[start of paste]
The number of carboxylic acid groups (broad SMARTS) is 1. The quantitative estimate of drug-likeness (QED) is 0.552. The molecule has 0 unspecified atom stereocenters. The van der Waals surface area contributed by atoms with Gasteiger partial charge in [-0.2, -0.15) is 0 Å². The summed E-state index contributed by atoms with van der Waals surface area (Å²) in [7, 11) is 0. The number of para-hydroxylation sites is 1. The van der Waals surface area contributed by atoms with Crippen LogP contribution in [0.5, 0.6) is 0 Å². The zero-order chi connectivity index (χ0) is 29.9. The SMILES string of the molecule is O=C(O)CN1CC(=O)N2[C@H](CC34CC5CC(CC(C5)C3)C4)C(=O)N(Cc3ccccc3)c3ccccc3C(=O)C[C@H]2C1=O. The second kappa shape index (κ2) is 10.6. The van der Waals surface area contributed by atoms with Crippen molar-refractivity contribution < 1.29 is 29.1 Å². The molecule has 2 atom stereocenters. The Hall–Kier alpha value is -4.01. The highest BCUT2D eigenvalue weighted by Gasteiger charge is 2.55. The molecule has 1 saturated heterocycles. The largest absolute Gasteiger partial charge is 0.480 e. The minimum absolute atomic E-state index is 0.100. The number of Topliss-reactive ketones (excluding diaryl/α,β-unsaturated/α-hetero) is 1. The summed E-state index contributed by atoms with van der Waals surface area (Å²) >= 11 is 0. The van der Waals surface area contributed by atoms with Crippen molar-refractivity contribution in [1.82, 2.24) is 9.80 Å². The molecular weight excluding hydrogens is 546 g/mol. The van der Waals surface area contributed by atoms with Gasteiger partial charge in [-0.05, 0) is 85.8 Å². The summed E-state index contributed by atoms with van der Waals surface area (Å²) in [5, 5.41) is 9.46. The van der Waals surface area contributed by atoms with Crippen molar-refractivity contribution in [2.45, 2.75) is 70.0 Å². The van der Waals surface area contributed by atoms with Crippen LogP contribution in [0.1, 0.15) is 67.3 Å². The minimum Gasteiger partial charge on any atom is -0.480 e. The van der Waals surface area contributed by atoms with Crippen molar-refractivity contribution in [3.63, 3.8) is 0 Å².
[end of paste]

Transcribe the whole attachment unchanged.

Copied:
The number of carboxylic acid groups (broad SMARTS) is 1. The quantitative estimate of drug-likeness (QED) is 0.552. The molecule has 0 unspecified atom stereocenters. The van der Waals surface area contributed by atoms with Gasteiger partial charge in [-0.2, -0.15) is 0 Å². The summed E-state index contributed by atoms with van der Waals surface area (Å²) in [7, 11) is 0. The number of para-hydroxylation sites is 1. The van der Waals surface area contributed by atoms with Crippen LogP contribution in [0.5, 0.6) is 0 Å². The zero-order chi connectivity index (χ0) is 29.9. The SMILES string of the molecule is O=C(O)CN1CC(=O)N2[C@H](CC34CC5CC(CC(C5)C3)C4)C(=O)N(Cc3ccccc3)c3ccccc3C(=O)C[C@H]2C1=O. The second kappa shape index (κ2) is 10.6. The van der Waals surface area contributed by atoms with Crippen molar-refractivity contribution < 1.29 is 29.1 Å². The molecule has 2 atom stereocenters. The Hall–Kier alpha value is -4.01. The highest BCUT2D eigenvalue weighted by Gasteiger charge is 2.55. The molecule has 1 saturated heterocycles. The largest absolute Gasteiger partial charge is 0.480 e. The minimum absolute atomic E-state index is 0.100. The number of Topliss-reactive ketones (excluding diaryl/α,β-unsaturated/α-hetero) is 1. The summed E-state index contributed by atoms with van der Waals surface area (Å²) >= 11 is 0. The van der Waals surface area contributed by atoms with Crippen molar-refractivity contribution in [1.82, 2.24) is 9.80 Å². The molecular weight excluding hydrogens is 546 g/mol. The van der Waals surface area contributed by atoms with Gasteiger partial charge in [-0.05, 0) is 85.8 Å². The summed E-state index contributed by atoms with van der Waals surface area (Å²) in [5, 5.41) is 9.46. The van der Waals surface area contributed by atoms with Crippen molar-refractivity contribution in [2.45, 2.75) is 70.0 Å². The van der Waals surface area contributed by atoms with Crippen LogP contribution in [0.1, 0.15) is 67.3 Å². The minimum Gasteiger partial charge on any atom is -0.480 e. The van der Waals surface area contributed by atoms with Crippen molar-refractivity contribution in [3.63, 3.8) is 0 Å².